Project description:In our study, we conducted a case-control study to investigate the association of ERCC1, ERCC2, ERCC3, ERCC4, ERCC5, XPA, XPC and DDB2 gene polymorphisms in the risk of pancreatic cancer. Between May 2012 and May 2014, a total of 246 patients with who were newly diagnosed with histopathologically confirmed primary pancreatic cancer and 246 controls were selected into our study. Genotyping of ERCC1 rs3212986 and rs11615, ERCC2 rs13181, ERCC3 rs4150441, ERCC4 rs6498486, ERCC5 rs873601, XPA rs2808668, XPC rs2228000, XPC rs2228001 and DDB2 rs2029298 were analyzed using polymerase chain reaction (PCR) coupled with restriction fragment length polymorphism (RFLP). By conditional logistic regression analysis, individuals carrying with TT genotype of ERCC1 rs3212986 and GG genotype of ERCC2 rs13181 were associated with increased risk of pancreatic cancer when compared with wide-type genotype, and the adjusted ORs (95% CI) were 2.40 (1.29-4.52) and 2.27 (1.26-4.15), respectively. We found that individuals carrying with GT+TT genotype of ERCC1 rs3212986 and TG+GG genotype of ERCC2 rs1318 gene polymorphisms were correlated with higher risk of pancreatic cancer in smokers when compared with non-smokers, and the adjusted ORs (95% CI) were 1.89 (1.05-3.40) and 1.88 (1.06-3.34), respectively. In conclusion, our study suggests that ERCC1 rs3212986 and ERCC2 rs1318 gene polymorphisms contribute to the development of pancreatic cancer, especially in smokers.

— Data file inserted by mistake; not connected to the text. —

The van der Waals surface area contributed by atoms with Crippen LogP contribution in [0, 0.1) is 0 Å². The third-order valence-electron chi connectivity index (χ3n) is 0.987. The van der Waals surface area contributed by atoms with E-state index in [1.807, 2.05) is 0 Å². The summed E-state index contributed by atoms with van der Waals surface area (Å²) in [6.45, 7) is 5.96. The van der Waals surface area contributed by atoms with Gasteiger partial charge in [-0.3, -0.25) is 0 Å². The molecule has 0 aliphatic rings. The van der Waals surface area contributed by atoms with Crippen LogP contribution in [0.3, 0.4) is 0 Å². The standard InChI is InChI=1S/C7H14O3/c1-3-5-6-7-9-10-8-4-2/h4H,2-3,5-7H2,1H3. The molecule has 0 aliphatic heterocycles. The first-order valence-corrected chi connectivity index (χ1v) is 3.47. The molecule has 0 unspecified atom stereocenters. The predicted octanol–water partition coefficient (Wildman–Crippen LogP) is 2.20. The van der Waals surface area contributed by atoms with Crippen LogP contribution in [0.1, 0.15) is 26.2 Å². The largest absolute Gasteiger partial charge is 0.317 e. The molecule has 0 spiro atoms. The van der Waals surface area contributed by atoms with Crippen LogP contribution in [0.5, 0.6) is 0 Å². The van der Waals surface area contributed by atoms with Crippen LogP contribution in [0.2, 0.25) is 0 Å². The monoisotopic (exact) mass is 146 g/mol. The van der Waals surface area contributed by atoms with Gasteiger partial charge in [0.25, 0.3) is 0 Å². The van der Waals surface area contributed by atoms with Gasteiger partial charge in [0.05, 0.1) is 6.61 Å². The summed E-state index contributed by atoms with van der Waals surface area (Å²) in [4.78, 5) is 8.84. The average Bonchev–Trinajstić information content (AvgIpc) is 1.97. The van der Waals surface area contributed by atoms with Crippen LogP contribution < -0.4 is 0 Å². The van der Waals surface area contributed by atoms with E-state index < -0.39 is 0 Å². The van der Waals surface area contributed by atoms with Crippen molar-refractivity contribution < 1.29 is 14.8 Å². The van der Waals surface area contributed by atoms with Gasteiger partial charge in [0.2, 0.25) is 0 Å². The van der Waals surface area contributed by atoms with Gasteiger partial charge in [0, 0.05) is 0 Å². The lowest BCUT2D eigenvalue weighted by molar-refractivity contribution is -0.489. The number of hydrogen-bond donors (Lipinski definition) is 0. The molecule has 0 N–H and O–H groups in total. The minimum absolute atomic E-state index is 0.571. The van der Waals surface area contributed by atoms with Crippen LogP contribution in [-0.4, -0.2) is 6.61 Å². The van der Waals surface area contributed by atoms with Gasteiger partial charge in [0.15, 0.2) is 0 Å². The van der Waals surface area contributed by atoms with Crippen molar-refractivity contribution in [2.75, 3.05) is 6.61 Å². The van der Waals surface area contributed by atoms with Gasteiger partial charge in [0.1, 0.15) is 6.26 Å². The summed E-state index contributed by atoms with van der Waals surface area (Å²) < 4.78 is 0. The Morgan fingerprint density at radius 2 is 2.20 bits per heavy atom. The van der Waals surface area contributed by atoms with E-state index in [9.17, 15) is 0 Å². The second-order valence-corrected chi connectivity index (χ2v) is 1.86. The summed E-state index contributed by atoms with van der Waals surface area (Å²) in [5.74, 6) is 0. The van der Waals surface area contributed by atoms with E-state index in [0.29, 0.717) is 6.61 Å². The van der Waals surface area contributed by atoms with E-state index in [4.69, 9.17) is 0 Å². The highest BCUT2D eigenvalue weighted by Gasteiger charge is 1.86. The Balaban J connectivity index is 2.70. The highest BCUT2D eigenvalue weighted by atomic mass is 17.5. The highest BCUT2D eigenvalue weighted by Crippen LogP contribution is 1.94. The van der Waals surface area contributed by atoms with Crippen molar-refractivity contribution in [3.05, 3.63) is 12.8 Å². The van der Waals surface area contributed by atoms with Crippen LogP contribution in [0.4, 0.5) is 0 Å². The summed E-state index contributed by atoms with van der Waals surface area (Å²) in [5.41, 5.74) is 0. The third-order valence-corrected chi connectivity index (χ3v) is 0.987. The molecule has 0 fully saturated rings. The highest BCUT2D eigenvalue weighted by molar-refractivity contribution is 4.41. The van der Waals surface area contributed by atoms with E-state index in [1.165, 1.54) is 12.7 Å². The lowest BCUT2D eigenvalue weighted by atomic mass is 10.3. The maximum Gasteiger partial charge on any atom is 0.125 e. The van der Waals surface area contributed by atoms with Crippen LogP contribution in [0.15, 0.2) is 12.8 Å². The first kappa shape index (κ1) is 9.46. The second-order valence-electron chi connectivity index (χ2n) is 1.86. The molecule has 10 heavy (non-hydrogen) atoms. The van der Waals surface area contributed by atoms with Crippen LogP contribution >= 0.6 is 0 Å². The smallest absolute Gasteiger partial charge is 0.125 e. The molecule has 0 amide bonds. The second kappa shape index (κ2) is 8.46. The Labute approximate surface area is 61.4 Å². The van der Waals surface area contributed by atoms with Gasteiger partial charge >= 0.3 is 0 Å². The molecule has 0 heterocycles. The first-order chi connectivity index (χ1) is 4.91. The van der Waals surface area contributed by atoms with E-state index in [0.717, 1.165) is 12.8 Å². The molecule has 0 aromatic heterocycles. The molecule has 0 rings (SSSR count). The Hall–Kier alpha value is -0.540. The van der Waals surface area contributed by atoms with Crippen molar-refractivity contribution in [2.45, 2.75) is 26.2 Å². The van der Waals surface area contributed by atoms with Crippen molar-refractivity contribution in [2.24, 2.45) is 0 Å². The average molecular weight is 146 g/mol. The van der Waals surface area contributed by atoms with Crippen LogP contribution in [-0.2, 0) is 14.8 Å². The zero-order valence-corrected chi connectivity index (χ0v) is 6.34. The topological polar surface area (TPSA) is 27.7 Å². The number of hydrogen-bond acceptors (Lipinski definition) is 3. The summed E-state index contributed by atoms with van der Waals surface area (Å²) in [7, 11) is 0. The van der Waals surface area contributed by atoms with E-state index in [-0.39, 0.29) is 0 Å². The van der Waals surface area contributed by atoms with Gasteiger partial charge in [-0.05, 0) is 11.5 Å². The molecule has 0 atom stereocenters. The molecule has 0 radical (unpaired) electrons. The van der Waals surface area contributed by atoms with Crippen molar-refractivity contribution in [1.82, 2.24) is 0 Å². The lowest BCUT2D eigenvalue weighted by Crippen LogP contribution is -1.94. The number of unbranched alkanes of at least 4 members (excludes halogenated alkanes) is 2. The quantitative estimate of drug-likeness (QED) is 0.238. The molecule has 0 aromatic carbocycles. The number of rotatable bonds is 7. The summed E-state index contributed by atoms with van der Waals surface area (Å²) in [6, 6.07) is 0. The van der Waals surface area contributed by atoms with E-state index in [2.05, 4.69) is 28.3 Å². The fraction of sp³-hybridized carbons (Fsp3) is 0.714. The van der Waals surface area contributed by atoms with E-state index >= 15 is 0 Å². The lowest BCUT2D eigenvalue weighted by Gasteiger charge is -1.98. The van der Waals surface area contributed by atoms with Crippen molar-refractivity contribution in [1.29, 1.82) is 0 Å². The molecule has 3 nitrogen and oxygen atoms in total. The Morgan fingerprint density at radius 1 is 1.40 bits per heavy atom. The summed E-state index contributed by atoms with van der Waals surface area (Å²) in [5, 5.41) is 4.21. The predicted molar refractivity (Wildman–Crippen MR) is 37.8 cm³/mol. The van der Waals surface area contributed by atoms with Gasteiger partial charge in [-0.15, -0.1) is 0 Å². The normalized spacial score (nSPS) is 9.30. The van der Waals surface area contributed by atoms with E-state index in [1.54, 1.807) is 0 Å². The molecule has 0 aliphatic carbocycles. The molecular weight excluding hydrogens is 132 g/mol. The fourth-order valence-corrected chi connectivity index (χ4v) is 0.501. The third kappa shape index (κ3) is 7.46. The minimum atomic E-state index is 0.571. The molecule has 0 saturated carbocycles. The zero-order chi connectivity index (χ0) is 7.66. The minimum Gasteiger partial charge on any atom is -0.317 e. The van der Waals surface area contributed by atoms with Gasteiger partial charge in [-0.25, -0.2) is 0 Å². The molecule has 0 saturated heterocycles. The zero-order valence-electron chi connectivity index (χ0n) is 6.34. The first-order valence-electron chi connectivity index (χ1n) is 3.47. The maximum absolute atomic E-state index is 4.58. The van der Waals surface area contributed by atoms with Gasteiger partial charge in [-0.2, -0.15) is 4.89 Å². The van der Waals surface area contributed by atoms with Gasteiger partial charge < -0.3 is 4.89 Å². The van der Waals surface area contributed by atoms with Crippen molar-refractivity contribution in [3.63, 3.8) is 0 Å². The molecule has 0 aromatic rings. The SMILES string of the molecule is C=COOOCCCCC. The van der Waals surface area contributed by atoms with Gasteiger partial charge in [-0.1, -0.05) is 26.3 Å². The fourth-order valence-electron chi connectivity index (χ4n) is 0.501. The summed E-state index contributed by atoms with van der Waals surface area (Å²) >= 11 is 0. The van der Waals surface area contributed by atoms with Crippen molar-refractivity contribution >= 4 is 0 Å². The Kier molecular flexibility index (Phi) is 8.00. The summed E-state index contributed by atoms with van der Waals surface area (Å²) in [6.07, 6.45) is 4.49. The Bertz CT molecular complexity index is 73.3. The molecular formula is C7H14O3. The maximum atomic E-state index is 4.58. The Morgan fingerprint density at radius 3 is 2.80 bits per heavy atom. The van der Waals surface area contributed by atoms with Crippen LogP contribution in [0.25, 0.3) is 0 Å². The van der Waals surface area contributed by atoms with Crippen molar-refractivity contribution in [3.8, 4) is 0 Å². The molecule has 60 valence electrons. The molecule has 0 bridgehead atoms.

Project description:Nucleotide excision repair (NER) is a versatile system that repairs various DNA damage. Polymorphisms of core NER genes could change NER ability and affect gastric cancer (GC) prognosis. We systematically analyzed the association between 43 SNPs of ten key NER pathway genes (ERCC1, ERCC2, ERCC3, ERCC4, ERCC5, ERCC6, ERCC8, XPA, XPC, and DDB2) and overall survival (OS) of 373 GC patients in Chinese. Genotyping was performed by Sequenom MassARRAY platform. We found for the first time that carriers of ERCC2 rs50871 GG genotype demonstrated significantly increased hazards of death than GT/TT individuals (HR=2.55, P=0.002); ERCC6 rs1917799 heterozygote GT were associated with significantly shorter OS than wild-type TT (adjusted HR=1.68, P=0.048); patients with DDB2 rs3781619 GG genotype suffered higher hazards of death compared with AG/AA carriers (adjusted HR=2.30, P=0.003). Patients with ERCC1 rs3212961 AA/AC genotype exhibited longer OS than CC genotype (adjusted HR=0.63, P=0.028); ERCC5 rs2094258 AA/AG genotype revealed significantly favorable OS compared with GG genotype (adjusted HR=0.65, P=0.033); DDB2 rs830083 CG genotype could increase OS compared with GG genotype (adjusted HR=0.61, P=0.042). Furthermore, patients simultaneously carrying two "hazard" genotypes exhibited even significantly worse survival with HR of 3.75, 3.76 and 6.30, respectively. Similarly, combination of "favorable" genotypes predicted better prognosis with HR of 0.56, 0.49 and 0.33, respectively. In conclusion, ERCC2 rs50871 G/T, ERCC6 rs1917799 G/T, DDB2 rs3781619 A/G polymorphisms could predict shorter OS while ERCC1 rs3212961 A/C, ERCC5 rs2094258 A/G, DDB2 rs830083 C/G polymorphisms could predict longer OS of GC, which might serve as promising biomarkers for GC prognosis.